During the 90 days the emergency was in effect, nearly 45,000 cubic meters of drinking water were delivered to sectors facing a shortage, 48 storage tanks were filled daily and short-term work such as drilling a 270-meter deep well in the municipality of Apopa and installing 12-inch-diameter steel pipes got underway. The second phase of a pumping system was also started with the introduction of suction pipes and the construction of a cistern, a pump house and an electrical substation. The recovery of the Acelhuate river, an urgent long term-project, was also launched.

With these measures, the government demonstrated that it had the capacity to face the water crisis. It also made it clear that this problem could be solved with the approval of a General Water Law. President Sánchez Cerén took advantage the celebration of his second year in office to again ask the Legislative Assembly to approve that bill.

The water oligarchy’s mask is off


This June, the rightwing parties (ARENA, PCN, GANA and PCD) formally presented their own bill, the one revolving around the creation of an autonomous institution directed by two public sector and three private sector members. Congresswoman Estela Hernández stressed that “for the first time the Right’s proposal speaks openly about the participation of CAMAGRO and ASI [the Salvadoran Industry Association].” In representation of the “water oligarchy,” the Right was finally taking its mask off and showing its interest in privatization.
Not so curiously, the two spokespeople from those parties on the Environmental and Climate Change Commission were Johnny Wright, whose family dominates the sugar production and processing, and Mario Ponce, the vox populi for the interests of transnational companies linked to the commercialization of water. Both argued that their bill is based on a project previously agreed on with ANEP and MARN. MARN immediately disassociated itself from the bill, denying that it expressed its proposals for managing water in the country.

The Water Forum promptly joined a broad alliance with other social organizations that called itself the Alliance against Water Privatization. Supported by the Catholic Church and the Office of the Human Rights Ombudsperson, they conducted protests in San Salvador’s streets and in front of the Legislative Assembly and its departmental offices throughout the country.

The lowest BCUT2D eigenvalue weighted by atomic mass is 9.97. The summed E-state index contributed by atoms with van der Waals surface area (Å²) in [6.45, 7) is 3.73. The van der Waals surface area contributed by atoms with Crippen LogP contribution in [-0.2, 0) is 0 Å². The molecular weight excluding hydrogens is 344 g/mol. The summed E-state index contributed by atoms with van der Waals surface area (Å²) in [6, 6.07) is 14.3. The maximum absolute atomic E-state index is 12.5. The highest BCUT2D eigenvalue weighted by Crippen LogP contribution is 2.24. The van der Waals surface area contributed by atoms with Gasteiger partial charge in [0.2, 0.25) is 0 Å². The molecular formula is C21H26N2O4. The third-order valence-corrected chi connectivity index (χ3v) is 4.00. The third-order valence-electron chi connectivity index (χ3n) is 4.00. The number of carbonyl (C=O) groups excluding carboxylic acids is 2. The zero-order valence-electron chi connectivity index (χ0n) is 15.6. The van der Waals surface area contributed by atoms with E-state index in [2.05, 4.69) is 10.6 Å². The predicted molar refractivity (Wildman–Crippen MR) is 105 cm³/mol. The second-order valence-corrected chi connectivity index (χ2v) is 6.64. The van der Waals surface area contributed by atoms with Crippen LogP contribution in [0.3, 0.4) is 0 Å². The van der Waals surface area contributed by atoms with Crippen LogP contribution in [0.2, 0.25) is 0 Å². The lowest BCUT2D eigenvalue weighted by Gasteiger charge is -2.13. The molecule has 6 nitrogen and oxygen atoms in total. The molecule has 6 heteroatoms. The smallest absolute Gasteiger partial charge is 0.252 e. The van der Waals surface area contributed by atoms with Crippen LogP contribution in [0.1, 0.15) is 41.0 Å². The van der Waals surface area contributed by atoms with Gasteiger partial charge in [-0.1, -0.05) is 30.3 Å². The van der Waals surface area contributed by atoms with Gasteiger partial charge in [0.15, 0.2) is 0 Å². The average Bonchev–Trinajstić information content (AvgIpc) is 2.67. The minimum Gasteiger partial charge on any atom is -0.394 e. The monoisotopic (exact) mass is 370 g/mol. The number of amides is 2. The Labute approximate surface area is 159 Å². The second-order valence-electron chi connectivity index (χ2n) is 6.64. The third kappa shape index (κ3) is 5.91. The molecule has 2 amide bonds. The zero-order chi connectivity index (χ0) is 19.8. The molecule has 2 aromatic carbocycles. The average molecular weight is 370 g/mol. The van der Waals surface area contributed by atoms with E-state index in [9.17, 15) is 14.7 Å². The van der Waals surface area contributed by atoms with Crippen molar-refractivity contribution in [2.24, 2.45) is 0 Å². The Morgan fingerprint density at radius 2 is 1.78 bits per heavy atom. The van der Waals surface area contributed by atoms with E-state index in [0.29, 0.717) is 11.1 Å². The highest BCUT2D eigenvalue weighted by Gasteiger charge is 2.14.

A privatizing proposal


The Alliance underscored three aspects of the Right’s bill that reveal its privatizing nature: “1. It proposes an autonomous Governing Entity whose board is mostly made up of ANEP and COMURES [the Corporation of Municipalities of the Republic of El Salvador, controlled by the parties from the Right], with authority to decide any aspect related to water, such as permits, use taxes, personnel of the governing entity, rules for potable water, etc., showing a clear conflict of interests with the largest users of water by trying to play both judge and jury. 2. It eliminates the formation of committees and watershed management and therefore effective participation by the people. 3. It prioritizes companies’ commercial use over the human right to water for the people supplied by the water boards and generates conditions for the privatization of potable water services.”

Faced with this grassroots reaction, ARENA distanced itself from its bill, leaving it with one lonely defender: Mario Ponce, from the PCN.

The proposal by the UCA and the Catholic Church


In this quandary the “José Simeón Cañas” Central American University (UCA) came up with a proposal that received the backing of the Catholic Church. The archbishop of San Salvador, José Escobar Alas, presented it with these words: “This proposal specifies how a governing entity should act, being predominately from the State but with non-State participation and also with an advisory arena of broad citizen participation and with local organizational structures that include the water boards.”